A few weeks ago, I posted about differences in suicide rates throughout the world, and received a thoughtful response from Andrew Grimes, a psychologist who has worked for many years in Japan. Mr. Grimes offered his perspective on why Japan's suicide numbers are so high, and what it might take to impact the suicide rate.
I thought of Mr. Grimes when at a briefing by Jerry Reed, the executive director of the organization with which I work and an executive committee member of the International Association of Suicide Prevention (IASP). IASP recently held their World Congress in Montevideo, Uruguay.
I was intrigued by how different nations approach suicide. In the U.S., where we have a National Strategy for Suicide Prevention, we've been able to take both a mental health approach to intervening and responding to suicide as well as a public health approach to suicide prevention. For nations that do not have such plans or the political will supporting planning and prevention, the suicide prevention picture looks quite different.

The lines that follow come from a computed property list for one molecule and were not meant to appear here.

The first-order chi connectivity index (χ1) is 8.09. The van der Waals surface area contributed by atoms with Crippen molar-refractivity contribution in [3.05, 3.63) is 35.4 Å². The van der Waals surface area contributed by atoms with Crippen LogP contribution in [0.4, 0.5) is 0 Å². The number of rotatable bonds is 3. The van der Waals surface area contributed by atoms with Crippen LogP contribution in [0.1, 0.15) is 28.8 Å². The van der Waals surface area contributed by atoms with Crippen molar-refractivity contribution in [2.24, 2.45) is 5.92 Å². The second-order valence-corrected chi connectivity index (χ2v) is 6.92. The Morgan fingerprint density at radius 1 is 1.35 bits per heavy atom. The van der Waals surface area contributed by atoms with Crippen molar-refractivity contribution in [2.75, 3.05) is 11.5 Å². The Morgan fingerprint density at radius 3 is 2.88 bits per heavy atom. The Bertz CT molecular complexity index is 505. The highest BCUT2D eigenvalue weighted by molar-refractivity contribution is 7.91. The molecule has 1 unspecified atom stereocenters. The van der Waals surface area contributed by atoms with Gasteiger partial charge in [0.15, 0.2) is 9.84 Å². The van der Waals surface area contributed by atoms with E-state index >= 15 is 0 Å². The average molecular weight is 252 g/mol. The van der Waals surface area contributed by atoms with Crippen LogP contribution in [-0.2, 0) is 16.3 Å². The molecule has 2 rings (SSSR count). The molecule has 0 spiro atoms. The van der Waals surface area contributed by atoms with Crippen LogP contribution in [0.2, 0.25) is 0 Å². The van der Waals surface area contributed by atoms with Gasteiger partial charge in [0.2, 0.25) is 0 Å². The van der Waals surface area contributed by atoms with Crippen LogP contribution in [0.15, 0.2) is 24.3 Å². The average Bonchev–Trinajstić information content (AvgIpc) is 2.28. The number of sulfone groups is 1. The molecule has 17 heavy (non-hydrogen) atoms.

For example, Sri Lankan villagers go from house to house encouraging folks to put lockboxes on their pesticides, as that is the lethal means of choice in that country.
In Pakistan, there is no bereavement support for survivors of suicide, as suicide is so stigmatized as to be seen as unacceptable.
Other countries have been able to make policy change to influence suicide outcomes. Denmark saw a 50% drop in suicides after prescription rules for dispensing barbiturates were changed. Now, new classes of less lethal medication are prescribed for the same conditions.
What impressed me about the nations that have been able to engage in suicide prevention was their focus on determining the most lethal means and reducing access - in Sri Lanka, it's pesticides, while in Denmark, it's barbiturates. The deep cultural and national resonance that these approaches have is so critical to reducing suicide.
These approaches also move beyond seeing suicide prevention as something that needs to be done individual-by-individual, akin to trying to throw each starfish on the beach back into the ocean. What would be some possible approaches the U.S. could take that would address lethal means?
Copyright 2009 Elana Premack Sandler, All Rights Reserved